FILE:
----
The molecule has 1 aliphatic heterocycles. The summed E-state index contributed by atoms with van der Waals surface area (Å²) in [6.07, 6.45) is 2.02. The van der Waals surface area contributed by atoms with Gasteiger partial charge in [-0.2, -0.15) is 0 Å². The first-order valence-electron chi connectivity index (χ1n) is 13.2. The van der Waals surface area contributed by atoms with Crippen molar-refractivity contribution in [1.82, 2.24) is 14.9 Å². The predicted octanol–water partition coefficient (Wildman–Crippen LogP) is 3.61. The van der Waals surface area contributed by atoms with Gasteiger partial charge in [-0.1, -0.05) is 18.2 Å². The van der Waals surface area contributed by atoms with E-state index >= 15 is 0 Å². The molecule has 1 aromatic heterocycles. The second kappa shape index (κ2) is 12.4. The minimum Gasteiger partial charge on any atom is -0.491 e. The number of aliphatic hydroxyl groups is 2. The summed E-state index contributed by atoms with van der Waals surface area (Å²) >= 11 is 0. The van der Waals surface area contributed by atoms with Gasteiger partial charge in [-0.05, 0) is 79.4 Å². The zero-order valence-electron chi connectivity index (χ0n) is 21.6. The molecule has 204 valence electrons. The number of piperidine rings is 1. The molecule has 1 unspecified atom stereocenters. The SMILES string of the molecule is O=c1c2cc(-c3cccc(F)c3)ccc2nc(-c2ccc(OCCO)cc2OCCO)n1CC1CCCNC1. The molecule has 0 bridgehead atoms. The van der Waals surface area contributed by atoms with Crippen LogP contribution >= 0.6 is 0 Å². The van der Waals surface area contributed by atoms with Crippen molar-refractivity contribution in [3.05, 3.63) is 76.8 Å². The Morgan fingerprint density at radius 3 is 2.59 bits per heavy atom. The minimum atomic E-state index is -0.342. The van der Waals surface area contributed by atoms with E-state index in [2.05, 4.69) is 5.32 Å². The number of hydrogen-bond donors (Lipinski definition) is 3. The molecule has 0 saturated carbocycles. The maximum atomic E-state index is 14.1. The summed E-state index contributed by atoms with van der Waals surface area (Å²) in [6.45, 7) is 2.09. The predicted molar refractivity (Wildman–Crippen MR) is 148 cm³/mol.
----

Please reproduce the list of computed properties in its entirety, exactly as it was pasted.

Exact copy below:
The molecule has 1 aliphatic heterocycles. The summed E-state index contributed by atoms with van der Waals surface area (Å²) in [6.07, 6.45) is 2.02. The van der Waals surface area contributed by atoms with Gasteiger partial charge in [-0.2, -0.15) is 0 Å². The first-order valence-electron chi connectivity index (χ1n) is 13.2. The van der Waals surface area contributed by atoms with Crippen molar-refractivity contribution in [1.82, 2.24) is 14.9 Å². The predicted octanol–water partition coefficient (Wildman–Crippen LogP) is 3.61. The van der Waals surface area contributed by atoms with Gasteiger partial charge in [-0.1, -0.05) is 18.2 Å². The van der Waals surface area contributed by atoms with E-state index >= 15 is 0 Å². The molecule has 1 aromatic heterocycles. The second kappa shape index (κ2) is 12.4. The minimum Gasteiger partial charge on any atom is -0.491 e. The number of aliphatic hydroxyl groups is 2. The summed E-state index contributed by atoms with van der Waals surface area (Å²) >= 11 is 0. The van der Waals surface area contributed by atoms with Gasteiger partial charge in [-0.05, 0) is 79.4 Å². The zero-order valence-electron chi connectivity index (χ0n) is 21.6. The molecule has 204 valence electrons. The number of piperidine rings is 1. The molecule has 1 unspecified atom stereocenters. The SMILES string of the molecule is O=c1c2cc(-c3cccc(F)c3)ccc2nc(-c2ccc(OCCO)cc2OCCO)n1CC1CCCNC1. The molecule has 0 bridgehead atoms. The van der Waals surface area contributed by atoms with Crippen LogP contribution >= 0.6 is 0 Å². The van der Waals surface area contributed by atoms with Crippen molar-refractivity contribution in [3.05, 3.63) is 76.8 Å². The Morgan fingerprint density at radius 3 is 2.59 bits per heavy atom. The minimum atomic E-state index is -0.342. The van der Waals surface area contributed by atoms with E-state index in [2.05, 4.69) is 5.32 Å². The number of hydrogen-bond donors (Lipinski definition) is 3. The molecule has 0 saturated carbocycles. The maximum atomic E-state index is 14.1. The summed E-state index contributed by atoms with van der Waals surface area (Å²) in [6.45, 7) is 2.09. The predicted molar refractivity (Wildman–Crippen MR) is 148 cm³/mol.